warnings.filterwarnings("ignore")
data = pd.concat([pd.read_csv(f) for f in glob("csv/*.csv")])
data.info()
<class 'pandas.core.frame.DataFrame'>
Int64Index: 315 entries, 0 to 62
Data columns (total 8 columns):
 #   Column                Non-Null Count  Dtype  
---  ------                --------------  -----  
 0   Unnamed: 0            315 non-null    int64  
 1   program               315 non-null    object 
 2   command               315 non-null    object 
 3   compression_level     315 non-null    int64  
 4   compression_time      315 non-null    float64
 5   decompression_time    315 non-null    float64
 6   compressed_file_size  315 non-null    int64  
 7   input_file_size       315 non-null    int64  
dtypes: float64(2), int64(4), object(2)
memory usage: 22.1+ KB
data['compression_ratio'] = data.compressed_file_size / data.input_file_size

# Speed of compressing data in MB/s
data['compression_speed'] = data.input_file_size / data.compression_time / 1024 / 1024

# Speed of decompressing data in MB/s
data['decompression_speed'] = data.compressed_file_size / data.decompression_time / 1024 / 1024

data['input_file_size_mb'] = data.input_file_size / 1024 / 1024
data['input_file_size_mb'] = data['input_file_size_mb'].astype(int)

I have 9 different compression levels, I think they can be treated as different algorithms. So, I have 5 programs x 9 compression levels = 35 different algorithms. They can behave differently for each file.

First, let’s check the compression size and time needed. The Compression Ratio of 0.3 means that the compressed file has size of 0.3 of the size of the original file.

ax = sns.lmplot(x="compression_level", y="compression_time", hue="input_file_size", order=1, col="program", data=data, legend=False)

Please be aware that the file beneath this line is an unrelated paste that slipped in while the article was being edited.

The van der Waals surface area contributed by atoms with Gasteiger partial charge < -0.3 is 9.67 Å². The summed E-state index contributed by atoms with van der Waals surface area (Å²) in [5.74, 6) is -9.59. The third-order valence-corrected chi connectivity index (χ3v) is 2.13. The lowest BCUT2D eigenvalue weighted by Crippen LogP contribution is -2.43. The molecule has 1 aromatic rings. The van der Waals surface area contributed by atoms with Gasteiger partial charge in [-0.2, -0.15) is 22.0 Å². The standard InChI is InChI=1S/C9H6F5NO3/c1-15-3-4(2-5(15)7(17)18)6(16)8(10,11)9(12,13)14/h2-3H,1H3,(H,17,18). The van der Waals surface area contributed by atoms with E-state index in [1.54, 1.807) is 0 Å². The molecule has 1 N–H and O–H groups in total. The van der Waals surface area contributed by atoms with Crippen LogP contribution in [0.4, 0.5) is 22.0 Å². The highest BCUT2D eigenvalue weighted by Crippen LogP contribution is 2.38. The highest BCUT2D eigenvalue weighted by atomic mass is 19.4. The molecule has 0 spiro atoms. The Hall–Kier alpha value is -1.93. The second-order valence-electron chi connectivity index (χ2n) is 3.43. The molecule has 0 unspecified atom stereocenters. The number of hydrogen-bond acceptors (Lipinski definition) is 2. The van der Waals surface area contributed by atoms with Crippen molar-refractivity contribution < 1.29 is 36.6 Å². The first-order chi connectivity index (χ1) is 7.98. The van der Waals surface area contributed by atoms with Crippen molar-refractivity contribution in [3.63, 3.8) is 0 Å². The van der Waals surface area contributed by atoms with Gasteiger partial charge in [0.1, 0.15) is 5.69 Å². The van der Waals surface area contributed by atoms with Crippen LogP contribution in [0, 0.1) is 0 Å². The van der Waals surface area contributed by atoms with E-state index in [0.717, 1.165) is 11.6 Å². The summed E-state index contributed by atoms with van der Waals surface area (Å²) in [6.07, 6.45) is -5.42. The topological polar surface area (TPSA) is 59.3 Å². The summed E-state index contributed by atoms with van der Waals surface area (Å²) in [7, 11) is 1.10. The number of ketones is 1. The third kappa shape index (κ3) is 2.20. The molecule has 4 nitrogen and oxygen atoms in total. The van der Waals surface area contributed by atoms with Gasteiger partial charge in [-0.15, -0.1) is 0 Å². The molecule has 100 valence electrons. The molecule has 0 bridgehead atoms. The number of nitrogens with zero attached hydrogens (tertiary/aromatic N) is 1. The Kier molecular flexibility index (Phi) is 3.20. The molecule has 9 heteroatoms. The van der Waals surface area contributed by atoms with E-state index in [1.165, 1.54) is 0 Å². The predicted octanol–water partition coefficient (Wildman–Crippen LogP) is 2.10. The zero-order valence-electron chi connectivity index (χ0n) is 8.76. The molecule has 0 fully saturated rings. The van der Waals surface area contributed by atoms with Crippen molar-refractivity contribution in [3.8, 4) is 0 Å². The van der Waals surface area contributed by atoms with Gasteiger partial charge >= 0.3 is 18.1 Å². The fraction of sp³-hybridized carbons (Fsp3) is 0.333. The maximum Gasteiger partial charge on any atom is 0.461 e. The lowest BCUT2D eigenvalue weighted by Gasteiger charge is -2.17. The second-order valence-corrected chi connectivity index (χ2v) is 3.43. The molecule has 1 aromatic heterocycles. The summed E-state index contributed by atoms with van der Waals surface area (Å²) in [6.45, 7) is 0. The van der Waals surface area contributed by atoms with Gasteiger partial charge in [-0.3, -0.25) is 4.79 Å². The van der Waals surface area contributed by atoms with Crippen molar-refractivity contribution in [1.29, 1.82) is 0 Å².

ax.set(xlabel='Compression Level', ylabel='Compression Time [s]')
ax.add_legend(title="File Size [B]")
plt.show()

ax = sns.lmplot(x="compression_level", y="compression_ratio", hue="input_file_size", order=1, col="program", data=data, legend=False)
ax.set(xlabel='Compression Level', ylabel='Compression Ratio')
ax.add_legend(title="File Size [B]")
plt.show()

The first thing we can notice is the totally different timing for the lzma and xz programs. The charts look the same, this is mainly because they use the same algorithm.

The best compression ratio was achieved using lzma/xz with compression ratio=9. The only problem was with the compression time, which is rather terrible compared to the bz2 (which has similar ratio but much smaller time).

Also, notice that for the larger files the compression ratio is much better for the larger compression level arguments.

Let’s check the numeric values for the 1GB file for the best compression level:

lzma_info = data[
      (data['compression_level'] == 9)
    & (data['input_file_size'] == 1000000000)
]